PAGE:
The first use of the “invisible hand” entered The Theory of Moral Sentiments (1759) in Part IV, Chapter 1, where Adam Smith described a selfish landlord as being led by an invisible hand [emphasis added,] to distribute his harvest to those who work for him. Notice that this time Smith uses “an invisible hand,” as opposed to “the invisible hand.” So perhaps this invisible hand is a result of many causes or it does not exist at all, as Joseph E. Stieglitz wrote famously (The Roaring Nineties, 2006; Altman, Daniel. Managing Globalization. In: Q & Answers with Joseph E. Stiglitz, Columbia University and The International Herald Tribune, October 11, 2006 05:03AM. Archived June 26, 2009, at the Wayback Machine.
Only in The History of Astronomy (written before 1758) Smith speaks of the invisible hand (not of God) [emphasis and “not of God” added], with which ignoramuses explain natural phenomena otherwise unexplainable:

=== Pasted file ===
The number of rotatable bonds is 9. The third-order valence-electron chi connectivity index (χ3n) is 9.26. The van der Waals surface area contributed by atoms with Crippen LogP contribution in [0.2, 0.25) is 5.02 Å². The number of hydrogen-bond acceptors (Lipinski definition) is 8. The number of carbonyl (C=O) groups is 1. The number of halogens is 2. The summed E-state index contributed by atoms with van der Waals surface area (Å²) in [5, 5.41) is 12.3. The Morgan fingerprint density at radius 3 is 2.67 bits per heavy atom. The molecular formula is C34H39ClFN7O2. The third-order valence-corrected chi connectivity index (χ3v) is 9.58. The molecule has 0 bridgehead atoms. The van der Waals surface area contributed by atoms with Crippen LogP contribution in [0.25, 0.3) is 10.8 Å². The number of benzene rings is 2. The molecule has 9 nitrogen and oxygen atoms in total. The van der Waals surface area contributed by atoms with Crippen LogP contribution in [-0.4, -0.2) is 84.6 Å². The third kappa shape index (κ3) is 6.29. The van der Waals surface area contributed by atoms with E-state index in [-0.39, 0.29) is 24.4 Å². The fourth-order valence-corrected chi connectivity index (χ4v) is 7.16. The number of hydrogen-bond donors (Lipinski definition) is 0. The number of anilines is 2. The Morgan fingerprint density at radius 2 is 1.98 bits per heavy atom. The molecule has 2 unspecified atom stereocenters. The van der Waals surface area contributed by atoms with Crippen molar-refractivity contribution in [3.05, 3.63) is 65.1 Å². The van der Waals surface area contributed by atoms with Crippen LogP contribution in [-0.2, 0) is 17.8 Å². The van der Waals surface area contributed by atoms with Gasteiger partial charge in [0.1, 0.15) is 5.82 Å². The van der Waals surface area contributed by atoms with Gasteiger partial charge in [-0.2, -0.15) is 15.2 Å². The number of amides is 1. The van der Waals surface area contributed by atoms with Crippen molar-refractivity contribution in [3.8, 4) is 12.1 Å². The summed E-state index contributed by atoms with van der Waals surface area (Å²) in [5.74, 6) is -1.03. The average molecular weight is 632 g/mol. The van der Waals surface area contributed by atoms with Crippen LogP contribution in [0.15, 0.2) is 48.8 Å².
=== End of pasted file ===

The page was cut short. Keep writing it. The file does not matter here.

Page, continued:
“Fire burns, and water refreshes; heavy bodies descend, and lighter substances fly upwards, by the necessity of their own nature; nor was the invisible hand of Jupiter ever apprehended to be employed in those matters.” (Smith, A., 1980, The Glasgow edition of the Works and Correspondence of Adam Smith, 7 vol., Oxford University Press, vol. III, p. 49.)
Finally, in The Theory of Moral Sentiments (1759) and in The Wealth of Nations (1776) Adam Smith speaks of an invisible hand, never of the invisible hand. In The Theory of Moral Sentiments, Smith uses the concept to sustain a "trickle down" theory, a concept also used in neoclassical development theory: The gluttony of the rich serves to feed the poor.